Rounding up some remarks on some profane presidential remarks

From the New York Times (strong language ahead):

President Trump on Thursday balked at an immigration deal that would include protections for people from Haiti and some nations in Africa, demanding to know at a White House meeting why he should accept immigrants from “shithole countries” rather than from places like Norway, according to people with direct knowledge of the conversation.

It’s remarkable, this “shithole” remark—and no, I don’t just mean the racist xenophobia lurking in President Trump’s language, not to mention its utter ignorance of international affairs and an abject dearth of humanitarianism. 

On the Strong Language blog, Merriam-Webster’s Kory Stamper explains why newspapers printing shithole, as their editorial policies have been variously averse to do, is such a boon to lexicographers:

So when the word “shithole” shows up above the fold in the news section of a newspaper, that tells me, as a lexicographer, that this word is not just the province of BuzzFeed or Twitter or pulp fiction, but might actually be (shitty, shitty) Wonder Bread.

The “Wonder Bread” here, in Stamper’s apt metaphor, is an earlier reference to a word as “boring and everywhere…remarkable only because it is wholly unremarkable[.]”

Continue reading “Rounding up some remarks on some profane presidential remarks”

Advertisements

Flying, flap-eared pigs?

I wanted to point you to some other pieces I have around the web. You’re forewarned: Some strong language lies ahead.

A few weeks back, I had a post on the OxfordWords blog: Pigdoghog, and other etymologies from the farm.” As I note:

We’ve left the farm and have wandered into the woods to discover where some very basic and common animal words came from – fundamental words like dog and pig, which number among some of the first children learn to read, even say.

We just don’t really know where this group of everyday words comes from, which is nothing short of fascinating.

I also have two pieces up on Strong Language. The first is “When fucks fly.” In this post, I ask the big questions: “What exactly is a flying fuck? And why does this fuck fly?”

Today, I published a piece that grew out of my new project, Shakespeare Confidential. This piece, “Great Moments in Swearing: The Taming of the Shrew,” gives you, you flap-eared knave, some sweary tips:

So, if you’re looking for some choice words, take a page from Petruccio’s playbook: Add some color, er, choler. Just avoid this whole “taming” and “shrew” business.

Stay tuned for more etymology and, if you’re following Shakespeare Confidential, my post on The Taming of the Shrew.

m ∫ r ∫

Strong language, strong numbers

Be advised: There’s some swearing ahead.

In spite of being all about zero, I think my latest post on Strong Language has it all: linguistics, mathematics, politics, sociology, media and cultural studies. I can’t even keep count. Good thing  we have the Count.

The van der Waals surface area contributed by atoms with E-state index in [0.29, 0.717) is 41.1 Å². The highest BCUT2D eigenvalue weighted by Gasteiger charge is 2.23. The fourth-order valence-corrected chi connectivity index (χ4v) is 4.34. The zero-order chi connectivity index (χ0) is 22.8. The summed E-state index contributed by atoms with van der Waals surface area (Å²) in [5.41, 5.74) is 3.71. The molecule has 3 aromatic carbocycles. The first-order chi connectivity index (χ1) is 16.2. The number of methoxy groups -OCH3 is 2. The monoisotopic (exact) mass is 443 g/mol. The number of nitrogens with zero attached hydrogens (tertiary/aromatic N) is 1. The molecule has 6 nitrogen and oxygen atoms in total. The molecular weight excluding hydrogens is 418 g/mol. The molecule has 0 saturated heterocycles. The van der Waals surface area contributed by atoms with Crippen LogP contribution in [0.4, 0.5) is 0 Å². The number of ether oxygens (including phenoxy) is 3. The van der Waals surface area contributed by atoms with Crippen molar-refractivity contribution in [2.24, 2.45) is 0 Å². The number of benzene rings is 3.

The Count gives zero fucks. Image from Quickmeme.

But you should ignore him. Give a fuck and head on over to Strong Language for my piece, “Something from nothing: A zero-fucks game.” It takes a brief look into an interesting sweary construction I’ve observed, zero-fucks-X.

m ∫ r ∫

Oh, hell!

Up on the Strong Language blog, I have new post on the many uses–er, circles–of hell, from hell yes! to hell-to-the-no. Noun, verb, intensifier, prefix? Hell hath a lot of linguistic fury in the English language. Readers here may be particularly hellbent on the etymology of hell:

In Norse mythology, Hel is Loki’s daughter and goddess of the underworld, which is one way to raise Hel, I suppose. Her name is indeed a cognate of English’s own hell, whose Old English source, hell, comes from the Proto-Germanic *haljo (“the underworld,” literally “the concealed place”). Descending further into the origins of hell, some etymologists believe *haljo hails from the Proto-Indo-European *kel-, “to conceal” or “to cover.” English sees this same root in the very unhellish hall, hull, and cell, as well as that very conceal, to name a few hellions.

Read more from “Nine circles of hell.” 

m ∫ r ∫

“big goddamn” cross-post edition

"Big goddamn car." Doodle by me.
“Big goddamn car.” Doodle by me.

Be sure to keep up with Strong Language, the sweary blog about swearing. There have some incredible new posts lately on all things profane, vulgar–and linguistic. In “So many mother _uckers,” Nancy Friedman looked into sweary soundalikes in name branding while Steve Chrisomalis investigated the rise of the phrase four-letter wordto name a few.

In need of a tonic after Scorsese’s The Wolf of Wall StreetI recently wrote on Robert Creeley’s artful swearing in his iconic poem, “I Know a Man.” This post, I’m excited and humbled to announce, is the inaugural cross-post of Strong Language at Slate’s excellent language blog, Lexicon Valley. Read it here at Slate.

m ∫ r ∫

Strong Language

grawlix_snap
“What the…?” Doodle by me.

I’m extremely excited to share Strong Language, a new “sweary blog about swearing” masterminded and managed by James Harbeck (@sesquiotic) and Stan Carey (@stancarey). (Those two are tops; you should be following their work in its own right, to be sure.) Follow the project on Twitter, too: @stronglang.

Strong Language has assembled an impressive and growing cast of contributors, from the indefatigable Ben Zimmer to the illustrious Jonathon Green. I’m really honored to be among them, and I’ve already posted on the etymology of bastard.

Don’t hold your breath or bite your tongue: vulgarities and profanities—and some really insightful and intelligent linguistic commentary from some of the best language writers around—are a click away. Stan Carey’s latest post will fill you right in.

m ∫ r ∫